Courtesy of Black Hills Institute of Geological Research, Inc.

These mini-raptors were big-brained by dinosaur standards — as smart as a wild turkey (not the dumbed-down domestic version).  Their eyes were huge — an adaptation for chasing nimble prey, like furry mammals and tree-climbing lizards. The extra-long arms and fingers gave the raptors three-dimensional abilities — they could scramble up trees quadrupedally, grabbing branches with claws on front and back paws. Long feathers on the arms and legs let the raptors glide from branch to branch like dino-flying squirrels.

Even little raptors could be dangerous to larger dinosaurs — these carnivores were armed with the standard raptor-fighting claw on the hind leg, a weapon that could inflict ghastly wounds.

“Julieraptor” played a central role in a modern-day case of dino-rustling. The original specimen was found in 2002 by a crew of talented amateurs working with the local non-profit museum in Malta, Mont. Mark Thompson, a leader of the group, nicknamed the animal after his sister, Julie. Mark picked up some finger bones and claws and bits of the skull. These fossils were lying on the surface where the rock had been washed away by rain and wind. He suspected that most of the skeleton was still buried in the ground, but he didn’t dig down.  Since the spot was on a private ranch, the fossils actually belonged to the land owner, so the crew would have to wait until the museum and the land owner could negotiate a full excavation. The original box of fingers and bits stayed in a museum drawer.

A few years later, another individual working with the Malta museum claimed to have found a second raptor from a totally different spot in another Montana county. He planned to make money for himself by selling replicas of the skeleton, which he nicknamed “Sid Vicious.”

But the folks from the Malta museum became suspicious. This “new” specimen was exactly the same size as Julieraptor. And the anatomy was exactly the same, too. Even the color of the bones matched perfectly. The two specimens seemed to be from identical twins. Finally, the museum crew compared the finger bones of both specimens side-by-side. The broken ends of the bones of Julieraptor fit precisely onto the hand of “Sid Vicious.”

Then museum investigators went out to where the original Julieraptor bones had been picked up from the surface. There was a huge hole. Clearly, someone had snuck in and excavated the rest of the skeleton.

Case closed! There was no second Sid raptor. All the raptor bones came from one and the same specimen. The fellow who claimed to have found “Sid Vicious” was a raptor-rustler! He admitted his crime and spent several months in jail. The skeleton was returned to the land owner, who arranged to sell the specimen to the Royal Ontario Museum, a non-profit institution which specializes in Late Cretaceous dinosaurs.

Our cast of Julieraptor was made by the Black Hills Institute of Geological Research, who worked closely with the land-owners.

Bakker Blogs: Rapscallion dino rustlers and the paleontological gold rush of the American West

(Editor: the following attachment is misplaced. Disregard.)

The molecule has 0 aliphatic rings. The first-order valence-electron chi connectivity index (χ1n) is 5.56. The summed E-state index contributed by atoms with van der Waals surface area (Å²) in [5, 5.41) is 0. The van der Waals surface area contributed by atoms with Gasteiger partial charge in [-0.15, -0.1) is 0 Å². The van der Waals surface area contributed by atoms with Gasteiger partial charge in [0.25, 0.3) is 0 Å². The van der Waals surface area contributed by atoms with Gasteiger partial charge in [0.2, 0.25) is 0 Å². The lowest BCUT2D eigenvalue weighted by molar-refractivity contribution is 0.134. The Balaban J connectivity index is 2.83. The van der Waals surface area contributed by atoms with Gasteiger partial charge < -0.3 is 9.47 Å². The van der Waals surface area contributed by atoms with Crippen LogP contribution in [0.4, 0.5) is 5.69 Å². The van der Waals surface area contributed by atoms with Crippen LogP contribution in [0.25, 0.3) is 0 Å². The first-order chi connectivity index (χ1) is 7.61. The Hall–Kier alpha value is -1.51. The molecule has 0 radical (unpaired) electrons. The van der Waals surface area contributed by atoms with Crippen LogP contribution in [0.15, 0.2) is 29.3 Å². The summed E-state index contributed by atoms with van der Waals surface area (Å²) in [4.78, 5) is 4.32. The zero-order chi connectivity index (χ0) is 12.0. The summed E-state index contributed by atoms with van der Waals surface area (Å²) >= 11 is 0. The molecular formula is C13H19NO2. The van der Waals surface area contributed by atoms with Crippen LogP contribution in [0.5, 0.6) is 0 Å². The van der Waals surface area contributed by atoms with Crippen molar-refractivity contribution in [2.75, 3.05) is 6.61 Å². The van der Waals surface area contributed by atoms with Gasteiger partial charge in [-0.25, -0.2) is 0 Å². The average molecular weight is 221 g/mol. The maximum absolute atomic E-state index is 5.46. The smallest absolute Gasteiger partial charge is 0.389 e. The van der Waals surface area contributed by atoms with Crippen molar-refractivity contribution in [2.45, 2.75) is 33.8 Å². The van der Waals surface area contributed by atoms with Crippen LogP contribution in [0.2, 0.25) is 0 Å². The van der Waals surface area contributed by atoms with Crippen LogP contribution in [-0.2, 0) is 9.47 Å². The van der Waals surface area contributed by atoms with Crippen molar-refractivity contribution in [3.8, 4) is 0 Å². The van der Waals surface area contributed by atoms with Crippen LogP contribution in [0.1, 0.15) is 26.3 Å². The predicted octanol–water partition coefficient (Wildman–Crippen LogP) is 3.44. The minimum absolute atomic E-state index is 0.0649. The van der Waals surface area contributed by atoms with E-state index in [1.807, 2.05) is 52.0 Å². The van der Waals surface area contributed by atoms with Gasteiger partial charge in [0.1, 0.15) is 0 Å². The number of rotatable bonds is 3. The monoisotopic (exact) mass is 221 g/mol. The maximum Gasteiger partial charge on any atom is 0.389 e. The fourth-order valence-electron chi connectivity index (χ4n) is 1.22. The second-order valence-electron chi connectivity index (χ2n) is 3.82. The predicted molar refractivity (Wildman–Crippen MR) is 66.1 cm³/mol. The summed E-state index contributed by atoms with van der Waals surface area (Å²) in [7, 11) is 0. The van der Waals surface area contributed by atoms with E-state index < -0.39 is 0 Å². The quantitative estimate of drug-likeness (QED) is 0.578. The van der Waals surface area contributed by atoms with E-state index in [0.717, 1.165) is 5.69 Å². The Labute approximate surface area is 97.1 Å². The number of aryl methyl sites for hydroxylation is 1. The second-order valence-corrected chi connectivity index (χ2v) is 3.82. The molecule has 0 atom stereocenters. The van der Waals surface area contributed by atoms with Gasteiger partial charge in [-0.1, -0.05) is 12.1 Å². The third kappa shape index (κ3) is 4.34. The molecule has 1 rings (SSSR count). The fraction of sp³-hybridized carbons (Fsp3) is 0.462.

Part One: Allosaur-Rustlers of the Old West.

It’s 1879, and we’re in the Old West. Como Bluff, Wyo., to be exact. It’s hot, it’s dusty, and it’s full of rustlers.

There’s a Jurassic Gold Rush going on — a paleontological stampede to get the best dinosaur skeletons out of the rock and back into museums. Two “Bone Barons” are out in force, trying to be the first to score Mesozoic giants.

Professor Othniel Charles Marsh from Yale University got here first. In 1877, two railroad hands working in Laramie County, Mr. Harlow and Mr. Reed, had telegraphed the Yalie scientist with the galvanic announcement: “We’ve found huge bones. Plenty of them.  Easy to dig and haul to the station for shipping back East. Send money.”

Marsh sent money — his own money.  He was using up his inheritance to fill the Yale museum. In the first 18 months at Como, Yale got tons of rock full of gorgeous ebony-hued bones. New species galore! No one had seen such glorious relics from the Late Jurassic Period before. Marsh zipped out preliminary scientific papers on Morosaurus, Laosaurus, Dryosaurus, Camptosaurus and Brontosaurus. The specimens were so complete that Marsh’s anatomical illustrators could generate beautiful diagrams of the entire skeleton, nose to tail. Marsh and his dinos scored front-page headlines in newspapers and magazines in a dozen languages.

Meanwhile, in Philadelphia, the other Bone Baron, Edward Drinker Cope, seethed with jealousy. Though he was from an old Quaker family, Cope was overcome by emphatically un-Christian thoughts. “I’ve gotta get some Jurassic bones from Wyoming…no time to find my own quarries….gotta hire some independent diggers, men with more moxie than scruples.”

Marsh’s crew at Como Bluff heard the rumors about Cope’s devious plan. Some surly no-goodnicks were trolling through the local bars asking questions about what had been excavated and where. So the Yale crew armed themselves with pickaxes, shovels and Winchester rifles. Unwelcome visitors, they figured, would be bombarded with chunks of black Jurassic rock and, if need be, a barrage of .44 caliber bullets fired in a great cloud of black-powder smoke.

But Como Ridge is too wide — 12 miles east to west — and the three or four Marsh men couldn’t patrol the entire outcrop. Word came from the freight manager at Como Station that some chaps had, indeed, sent big crates of rock to the address: “E. D. Cope, Philadelphia.”